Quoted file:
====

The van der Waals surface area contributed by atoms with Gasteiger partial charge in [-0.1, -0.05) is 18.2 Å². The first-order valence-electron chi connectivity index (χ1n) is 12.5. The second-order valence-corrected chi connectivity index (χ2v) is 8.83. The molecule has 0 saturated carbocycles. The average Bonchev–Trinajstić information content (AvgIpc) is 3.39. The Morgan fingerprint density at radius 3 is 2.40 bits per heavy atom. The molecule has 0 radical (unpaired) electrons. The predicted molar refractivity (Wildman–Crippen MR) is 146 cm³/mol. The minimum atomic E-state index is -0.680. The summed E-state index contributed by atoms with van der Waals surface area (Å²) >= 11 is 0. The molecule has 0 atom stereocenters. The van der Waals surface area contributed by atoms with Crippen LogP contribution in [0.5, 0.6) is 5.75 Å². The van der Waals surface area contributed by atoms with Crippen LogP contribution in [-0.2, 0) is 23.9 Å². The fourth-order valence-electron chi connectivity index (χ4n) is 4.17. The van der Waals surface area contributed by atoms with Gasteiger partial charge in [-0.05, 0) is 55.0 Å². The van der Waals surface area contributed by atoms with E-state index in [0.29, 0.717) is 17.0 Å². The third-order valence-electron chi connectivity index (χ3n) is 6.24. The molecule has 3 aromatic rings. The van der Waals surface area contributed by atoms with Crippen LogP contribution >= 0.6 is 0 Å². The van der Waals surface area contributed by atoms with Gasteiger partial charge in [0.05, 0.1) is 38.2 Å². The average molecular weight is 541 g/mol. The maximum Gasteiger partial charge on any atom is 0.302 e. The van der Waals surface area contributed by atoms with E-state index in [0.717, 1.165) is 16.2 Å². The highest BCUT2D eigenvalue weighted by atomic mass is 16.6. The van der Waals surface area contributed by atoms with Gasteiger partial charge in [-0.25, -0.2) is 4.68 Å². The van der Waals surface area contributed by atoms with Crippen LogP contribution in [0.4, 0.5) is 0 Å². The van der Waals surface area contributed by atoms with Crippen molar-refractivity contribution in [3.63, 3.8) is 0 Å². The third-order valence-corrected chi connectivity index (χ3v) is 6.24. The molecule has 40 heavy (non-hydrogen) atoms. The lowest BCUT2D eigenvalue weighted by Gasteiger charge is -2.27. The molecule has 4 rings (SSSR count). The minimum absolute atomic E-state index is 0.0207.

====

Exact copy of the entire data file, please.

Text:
The van der Waals surface area contributed by atoms with Gasteiger partial charge in [-0.1, -0.05) is 18.2 Å². The first-order valence-electron chi connectivity index (χ1n) is 12.5. The second-order valence-corrected chi connectivity index (χ2v) is 8.83. The molecule has 0 saturated carbocycles. The average Bonchev–Trinajstić information content (AvgIpc) is 3.39. The Morgan fingerprint density at radius 3 is 2.40 bits per heavy atom. The molecule has 0 radical (unpaired) electrons. The predicted molar refractivity (Wildman–Crippen MR) is 146 cm³/mol. The minimum atomic E-state index is -0.680. The summed E-state index contributed by atoms with van der Waals surface area (Å²) >= 11 is 0. The molecule has 0 atom stereocenters. The van der Waals surface area contributed by atoms with Crippen LogP contribution in [0.5, 0.6) is 5.75 Å². The van der Waals surface area contributed by atoms with Crippen LogP contribution in [-0.2, 0) is 23.9 Å². The fourth-order valence-electron chi connectivity index (χ4n) is 4.17. The van der Waals surface area contributed by atoms with Gasteiger partial charge in [-0.05, 0) is 55.0 Å². The van der Waals surface area contributed by atoms with E-state index in [0.29, 0.717) is 17.0 Å². The third-order valence-electron chi connectivity index (χ3n) is 6.24. The molecule has 3 aromatic rings. The van der Waals surface area contributed by atoms with Crippen LogP contribution >= 0.6 is 0 Å². The van der Waals surface area contributed by atoms with Gasteiger partial charge in [0.05, 0.1) is 38.2 Å². The average molecular weight is 541 g/mol. The maximum Gasteiger partial charge on any atom is 0.302 e. The van der Waals surface area contributed by atoms with E-state index in [0.717, 1.165) is 16.2 Å². The highest BCUT2D eigenvalue weighted by atomic mass is 16.6. The van der Waals surface area contributed by atoms with Gasteiger partial charge in [-0.25, -0.2) is 4.68 Å². The van der Waals surface area contributed by atoms with Crippen LogP contribution in [0.4, 0.5) is 0 Å². The van der Waals surface area contributed by atoms with Crippen molar-refractivity contribution in [3.63, 3.8) is 0 Å². The third-order valence-corrected chi connectivity index (χ3v) is 6.24. The molecule has 40 heavy (non-hydrogen) atoms. The lowest BCUT2D eigenvalue weighted by Gasteiger charge is -2.27. The molecule has 4 rings (SSSR count). The minimum absolute atomic E-state index is 0.0207.